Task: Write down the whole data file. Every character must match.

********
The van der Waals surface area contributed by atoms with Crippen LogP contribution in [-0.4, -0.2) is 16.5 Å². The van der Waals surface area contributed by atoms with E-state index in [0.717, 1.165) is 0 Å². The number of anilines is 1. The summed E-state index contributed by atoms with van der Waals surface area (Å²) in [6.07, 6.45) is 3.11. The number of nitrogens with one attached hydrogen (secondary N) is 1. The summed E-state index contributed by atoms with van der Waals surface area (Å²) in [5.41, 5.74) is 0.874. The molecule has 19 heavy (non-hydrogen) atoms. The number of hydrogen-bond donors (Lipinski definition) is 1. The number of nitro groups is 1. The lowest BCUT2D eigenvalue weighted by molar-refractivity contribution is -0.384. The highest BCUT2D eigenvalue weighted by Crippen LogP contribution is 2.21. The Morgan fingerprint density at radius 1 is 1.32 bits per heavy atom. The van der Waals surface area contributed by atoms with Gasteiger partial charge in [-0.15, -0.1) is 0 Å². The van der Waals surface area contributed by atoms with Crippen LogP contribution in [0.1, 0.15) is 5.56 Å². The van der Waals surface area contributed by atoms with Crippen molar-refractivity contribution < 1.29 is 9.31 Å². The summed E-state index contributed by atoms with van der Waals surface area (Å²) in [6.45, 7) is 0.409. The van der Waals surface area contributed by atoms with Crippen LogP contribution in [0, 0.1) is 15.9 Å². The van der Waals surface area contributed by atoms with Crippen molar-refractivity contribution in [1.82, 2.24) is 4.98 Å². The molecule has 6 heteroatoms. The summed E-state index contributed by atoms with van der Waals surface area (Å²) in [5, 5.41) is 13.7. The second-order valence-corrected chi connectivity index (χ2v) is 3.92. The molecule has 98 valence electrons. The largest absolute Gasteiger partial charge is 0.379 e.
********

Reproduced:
The van der Waals surface area contributed by atoms with Crippen LogP contribution in [-0.4, -0.2) is 16.5 Å². The van der Waals surface area contributed by atoms with E-state index in [0.717, 1.165) is 0 Å². The number of anilines is 1. The summed E-state index contributed by atoms with van der Waals surface area (Å²) in [6.07, 6.45) is 3.11. The number of nitrogens with one attached hydrogen (secondary N) is 1. The summed E-state index contributed by atoms with van der Waals surface area (Å²) in [5.41, 5.74) is 0.874. The molecule has 19 heavy (non-hydrogen) atoms. The number of hydrogen-bond donors (Lipinski definition) is 1. The number of nitro groups is 1. The lowest BCUT2D eigenvalue weighted by molar-refractivity contribution is -0.384. The highest BCUT2D eigenvalue weighted by Crippen LogP contribution is 2.21. The Morgan fingerprint density at radius 1 is 1.32 bits per heavy atom. The van der Waals surface area contributed by atoms with Gasteiger partial charge in [-0.15, -0.1) is 0 Å². The van der Waals surface area contributed by atoms with Crippen LogP contribution in [0.1, 0.15) is 5.56 Å². The van der Waals surface area contributed by atoms with Crippen molar-refractivity contribution < 1.29 is 9.31 Å². The summed E-state index contributed by atoms with van der Waals surface area (Å²) in [6.45, 7) is 0.409. The van der Waals surface area contributed by atoms with Crippen LogP contribution in [0, 0.1) is 15.9 Å². The van der Waals surface area contributed by atoms with Crippen molar-refractivity contribution in [1.82, 2.24) is 4.98 Å². The molecule has 6 heteroatoms. The summed E-state index contributed by atoms with van der Waals surface area (Å²) in [5, 5.41) is 13.7. The second-order valence-corrected chi connectivity index (χ2v) is 3.92. The molecule has 98 valence electrons. The largest absolute Gasteiger partial charge is 0.379 e.